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5-Step Guide to Engaging Nurses

By Jennifer Thew RN  
   April 01, 2018

Today, leaders continue to round on their employees, and all employees get face-to-face time with their supervisor each month. 

The meetings focus on a standard set of questions:

  • What's working well?
  • Who would you like to recognize?
  • What systems are working or broken?
  • What tools and equipment do you need?

"It's the kind of questions that will get at the heart of what's getting in the way of the employee doing meaningful, value-based work, and being recognized for it," Crabbe says. 

Step 3: Make communication transparent

Leaders at Appalachian Regional have standardized communication boards in each department that articulate the organization's vision to employees, and that same information is covered during rounding. 

The health system's CEO began hosting quarterly town hall meetings to which all employees were invited. Those meetings have evolved from canned questions to uncensored back-and-forth dialogue.

"When we first had town halls, we would ask people to send their questions in advance, and we would answer them in a scripted way," Crabbe says. "Now we're just to the point where we just open up the floor and ask, ‘What's on your mind? What do we need to do?' "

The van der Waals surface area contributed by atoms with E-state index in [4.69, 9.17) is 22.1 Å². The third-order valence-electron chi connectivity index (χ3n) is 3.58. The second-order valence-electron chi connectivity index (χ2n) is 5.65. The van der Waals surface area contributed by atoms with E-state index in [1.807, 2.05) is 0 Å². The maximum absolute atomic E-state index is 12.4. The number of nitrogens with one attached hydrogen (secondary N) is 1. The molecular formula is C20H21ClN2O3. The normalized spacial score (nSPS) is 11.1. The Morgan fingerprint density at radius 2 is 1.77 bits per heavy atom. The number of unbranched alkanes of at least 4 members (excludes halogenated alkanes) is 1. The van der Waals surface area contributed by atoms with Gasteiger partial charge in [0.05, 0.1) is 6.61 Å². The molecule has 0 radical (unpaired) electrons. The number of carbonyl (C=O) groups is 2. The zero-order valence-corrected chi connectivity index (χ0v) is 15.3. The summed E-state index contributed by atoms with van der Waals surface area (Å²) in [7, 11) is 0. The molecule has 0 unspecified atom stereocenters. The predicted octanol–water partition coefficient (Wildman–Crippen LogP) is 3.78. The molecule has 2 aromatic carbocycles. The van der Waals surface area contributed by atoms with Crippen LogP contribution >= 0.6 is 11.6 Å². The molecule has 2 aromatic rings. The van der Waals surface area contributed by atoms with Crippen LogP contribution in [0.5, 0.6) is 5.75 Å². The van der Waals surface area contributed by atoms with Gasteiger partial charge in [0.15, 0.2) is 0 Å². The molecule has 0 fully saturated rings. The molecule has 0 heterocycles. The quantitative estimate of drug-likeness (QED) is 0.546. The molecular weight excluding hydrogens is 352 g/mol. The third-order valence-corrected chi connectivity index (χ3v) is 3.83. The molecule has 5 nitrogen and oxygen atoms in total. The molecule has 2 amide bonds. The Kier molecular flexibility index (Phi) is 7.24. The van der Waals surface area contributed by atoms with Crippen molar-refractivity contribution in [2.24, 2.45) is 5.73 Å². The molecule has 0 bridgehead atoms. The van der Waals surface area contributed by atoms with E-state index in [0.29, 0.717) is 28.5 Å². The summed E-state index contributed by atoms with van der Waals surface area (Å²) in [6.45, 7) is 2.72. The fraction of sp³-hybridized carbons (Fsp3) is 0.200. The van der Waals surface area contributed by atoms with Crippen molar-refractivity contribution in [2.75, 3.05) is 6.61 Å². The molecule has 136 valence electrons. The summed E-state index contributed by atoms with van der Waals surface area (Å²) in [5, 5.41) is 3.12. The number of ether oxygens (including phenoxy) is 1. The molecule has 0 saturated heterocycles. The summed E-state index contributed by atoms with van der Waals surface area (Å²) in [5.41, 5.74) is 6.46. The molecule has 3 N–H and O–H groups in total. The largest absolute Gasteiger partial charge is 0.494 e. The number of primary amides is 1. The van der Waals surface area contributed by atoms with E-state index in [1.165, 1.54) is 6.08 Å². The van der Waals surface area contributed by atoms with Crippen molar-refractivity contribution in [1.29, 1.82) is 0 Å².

Crabbe says this is evidence that trust has formed between leadership and staff.

Step 4: Give recognition where it's due

To thank employees for their work to improve care outcomes, leaders have put their money where their mouths are. 

In the first year after committing to revamp its vision and leadership team, Appalachian Regional found itself with a $2 million budget surplus due to a 2% increase over budget in operating margin. 

Without hesitation, the CEO at the time said, "We're going to give it back to the employees that got us there," Crabbe recalls. 

"It was a great day for Kim and I and our whole leadership team. We stood in our auditorium, and by surprise, we handed out $500 checks to every single employee."

However, recognition does not always have to come with money attached.

Thanks to her rounding, Bianca knows the names of the employees involved in patient care, and she takes the time to send them handwritten thank-you notes. 

"People really do appreciate it, and they really feel very special when they get one of those notes at their house," Bianca says.

Jennifer Thew, RN, is the senior nursing editor at HealthLeaders.

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